Five Reasons the Philanthropic Sector Will Benefit from Having Both CEP’s Assessment Tools and NCRP’s Philamplify



Lisa Ranghelli

Lisa Ranghelli

Numerous tools exist to help foundations that are committed to learning and improving. NCRP designed its new project called “Philamplify” to complement these tools and to break the “isolation bubble” in philanthropy that keeps foundation leaders from getting honest feedback about their strategies and practices. Philamplify combines expert assessments of individual foundations with an interactive website where people who care about philanthropy may be part of the discussion about what foundations are doing well and how they can be more impactful.

Because Philamplify includes a survey of grantees, some may wonder how our initiative differs from the Center for Effective Philanthropy’s Grantee Perception Report, a tool of which NCRP is a big fan. Here are my top five reasons why Philamplify is different from and complementary to the GPR.

  1. Philamplify is not an opt-in assessment tool.

Many forward-thinking grantmakers see the value in having CEP conduct a GPR, yet many other large grantmakers aren’t actively seeking feedback. Other sectors of society have built-in accountability mechanisms that philanthropy lacks. Without these feedback loops, even the most well-intentioned grantmaker is going to have blind spots.

NCRP invites and encourages foundations to participate in our assessment process but it is not a prerequisite for a Philamplify assessment. We want to know how our tool can be most useful for a particular foundation’s learning. We are open to adjusting the methodology and timing based on the foundation’s circumstances. If, after discussions with the foundation, we believe that our assessment may add value to what they already know, then we will proceed – even if the foundation would prefer that we not.

  1. Philamplify assessments examine the nexus of strategy and social justice.

Our Philamplify reports are comprehensive and nuanced, examining foundation goals and strategies, outcomes and impact, partnership with grantees, and best practices in grants management and governance. Building on the aspirational benchmarks in Criteria for Philanthropy at its Best and the concept of strategic social justice philanthropy described in Real Results, NCRP’s assessment tool puts issues of equity and access front and center by asking the following questions:

  • Given its mission and goals, is the foundation appropriately seeking to benefit or empower underserved communities?
  • Is the foundation applying an equity lens or analysis to its grantmaking?
  • Is the foundation addressing disparities in outcomes for the issues or constituencies it prioritizes?
  • Does the foundation pursue systemic change strategies?
  • Is the foundation leveraging its limited dollars in ways that are consistent with the foundation’s mission and goals?

And while GPRs offer comparative data that allow foundations to benchmark their progress against their peers, Philamplify does not. Instead, we assess each foundation against its stated goals, strategies and intended impacts. To help answer questions on these topics, NCRP’s methods include a grantee survey. However, if a foundation selected for assessment has recently conducted a GPR, NCRP may decide not to conduct its own grantee survey.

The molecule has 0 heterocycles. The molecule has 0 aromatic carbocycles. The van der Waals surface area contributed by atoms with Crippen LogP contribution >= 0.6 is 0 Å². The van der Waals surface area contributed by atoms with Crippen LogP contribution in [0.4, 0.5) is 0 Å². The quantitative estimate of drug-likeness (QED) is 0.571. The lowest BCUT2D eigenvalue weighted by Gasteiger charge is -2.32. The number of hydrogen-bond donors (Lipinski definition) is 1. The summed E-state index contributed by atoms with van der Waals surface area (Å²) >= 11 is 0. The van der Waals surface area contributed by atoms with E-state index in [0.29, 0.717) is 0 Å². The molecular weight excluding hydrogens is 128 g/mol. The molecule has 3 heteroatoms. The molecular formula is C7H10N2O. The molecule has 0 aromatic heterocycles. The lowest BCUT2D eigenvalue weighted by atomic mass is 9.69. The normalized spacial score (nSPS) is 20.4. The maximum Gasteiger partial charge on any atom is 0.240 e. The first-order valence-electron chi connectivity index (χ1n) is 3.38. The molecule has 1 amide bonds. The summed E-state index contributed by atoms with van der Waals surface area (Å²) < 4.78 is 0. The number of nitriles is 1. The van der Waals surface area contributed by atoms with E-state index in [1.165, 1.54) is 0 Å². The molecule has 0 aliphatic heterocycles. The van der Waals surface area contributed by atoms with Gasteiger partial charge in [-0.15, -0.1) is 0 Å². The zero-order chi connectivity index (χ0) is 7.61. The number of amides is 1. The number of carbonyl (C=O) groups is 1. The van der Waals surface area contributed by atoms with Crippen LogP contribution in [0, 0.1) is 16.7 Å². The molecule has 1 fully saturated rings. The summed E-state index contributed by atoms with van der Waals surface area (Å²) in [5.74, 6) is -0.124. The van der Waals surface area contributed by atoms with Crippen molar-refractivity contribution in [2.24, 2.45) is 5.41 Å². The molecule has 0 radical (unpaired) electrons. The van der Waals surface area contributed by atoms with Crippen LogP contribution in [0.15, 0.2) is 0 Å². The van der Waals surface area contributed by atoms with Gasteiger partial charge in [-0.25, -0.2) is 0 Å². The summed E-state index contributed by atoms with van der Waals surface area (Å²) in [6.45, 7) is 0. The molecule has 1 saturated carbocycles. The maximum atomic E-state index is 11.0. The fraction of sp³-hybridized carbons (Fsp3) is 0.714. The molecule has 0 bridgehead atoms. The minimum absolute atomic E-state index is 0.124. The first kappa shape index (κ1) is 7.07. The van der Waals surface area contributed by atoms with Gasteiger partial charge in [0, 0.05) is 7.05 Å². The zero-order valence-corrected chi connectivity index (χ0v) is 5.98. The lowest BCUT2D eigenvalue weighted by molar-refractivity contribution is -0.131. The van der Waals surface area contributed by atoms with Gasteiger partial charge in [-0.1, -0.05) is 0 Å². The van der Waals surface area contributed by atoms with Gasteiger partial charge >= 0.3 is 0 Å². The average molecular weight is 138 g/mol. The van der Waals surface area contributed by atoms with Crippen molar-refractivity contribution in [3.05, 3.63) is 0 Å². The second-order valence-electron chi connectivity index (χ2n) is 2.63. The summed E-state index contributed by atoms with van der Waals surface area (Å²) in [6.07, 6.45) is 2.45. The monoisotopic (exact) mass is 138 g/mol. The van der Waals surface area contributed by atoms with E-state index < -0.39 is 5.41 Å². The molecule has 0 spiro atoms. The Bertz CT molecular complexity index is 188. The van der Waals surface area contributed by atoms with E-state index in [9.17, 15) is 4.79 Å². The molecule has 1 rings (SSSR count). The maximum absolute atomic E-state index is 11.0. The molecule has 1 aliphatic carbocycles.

1. Philamplify draws on data beyond grantee surveys.

Grantee surveys are just one component of our methodology to collect candid, confidential insights about a foundation’s strengths and challenges. We also reach out to peers and others stakeholders knowledgeable about the foundation, such as media and government, former foundation staff and board, current staff (if the foundation permits) as well as selected grantees. These interviews are augmented by extensive reviews of publicly available information and news about the foundation and its grantmaking, and analysis of key Foundation Center data.

  1. NCRP shares all assessment results with the public.

Many foundations are committed to learning, and they commission assessments and evaluations of various types, including GPRs. Not all of them share the findings of GPRs with the public; in fact, only 30 grantmakers have done so. Many do not share the complete results with grantees or even with their own staff. NCRP shares every Philamplify report first with the foundation being assessed, before the report is finalized, and then with the public. We believe that everyone in philanthropy can glean lessons from the reports’ findings and recommendations, and that everyone in the sector can play a role in holding each other accountable to high standards of philanthropic practice.

  1. Philamplify fosters online discussion and debate of assessment results.

Foundations that commission GPRs and share them with the public are exemplars of transparency and demonstrate the value of collective learning. Yet, there are few forums in philanthropy to comment on, discuss and debate the lessons that come from such an assessment. That’s why NCRP combines our assessments with an interactive website, where anyone can agree or disagree with our recommendations, comment on them, and share their own opinions and stories about the role of philanthropy in their community and society at large.

When philanthropy is no longer isolated from honest, constructive feedback – whatever the vehicle – families, communities and causes that foundations care about will be the true beneficiaries.

Lisa Ranghelli is director of foundation assessment at NCRP. Follow #Philamplify on Twitter.

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